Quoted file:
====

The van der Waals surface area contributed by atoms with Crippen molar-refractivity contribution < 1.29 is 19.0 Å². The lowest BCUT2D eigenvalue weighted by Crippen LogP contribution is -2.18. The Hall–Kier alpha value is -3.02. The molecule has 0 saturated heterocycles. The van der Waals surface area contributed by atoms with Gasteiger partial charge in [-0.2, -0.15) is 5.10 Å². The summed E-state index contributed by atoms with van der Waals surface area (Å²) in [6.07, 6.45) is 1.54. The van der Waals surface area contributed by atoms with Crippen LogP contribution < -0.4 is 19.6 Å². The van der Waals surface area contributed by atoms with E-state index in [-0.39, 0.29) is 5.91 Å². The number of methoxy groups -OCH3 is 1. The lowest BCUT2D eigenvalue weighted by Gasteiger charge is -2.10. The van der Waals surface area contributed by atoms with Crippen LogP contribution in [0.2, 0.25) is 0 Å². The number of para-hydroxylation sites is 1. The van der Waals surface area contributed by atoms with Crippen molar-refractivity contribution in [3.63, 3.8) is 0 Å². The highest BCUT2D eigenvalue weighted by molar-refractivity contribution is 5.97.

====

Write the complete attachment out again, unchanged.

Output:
The van der Waals surface area contributed by atoms with Crippen molar-refractivity contribution < 1.29 is 19.0 Å². The lowest BCUT2D eigenvalue weighted by Crippen LogP contribution is -2.18. The Hall–Kier alpha value is -3.02. The molecule has 0 saturated heterocycles. The van der Waals surface area contributed by atoms with Gasteiger partial charge in [-0.2, -0.15) is 5.10 Å². The summed E-state index contributed by atoms with van der Waals surface area (Å²) in [6.07, 6.45) is 1.54. The van der Waals surface area contributed by atoms with Crippen LogP contribution < -0.4 is 19.6 Å². The van der Waals surface area contributed by atoms with E-state index in [-0.39, 0.29) is 5.91 Å². The number of methoxy groups -OCH3 is 1. The lowest BCUT2D eigenvalue weighted by Gasteiger charge is -2.10. The van der Waals surface area contributed by atoms with Crippen LogP contribution in [0.2, 0.25) is 0 Å². The number of para-hydroxylation sites is 1. The van der Waals surface area contributed by atoms with Crippen molar-refractivity contribution in [3.63, 3.8) is 0 Å². The highest BCUT2D eigenvalue weighted by molar-refractivity contribution is 5.97.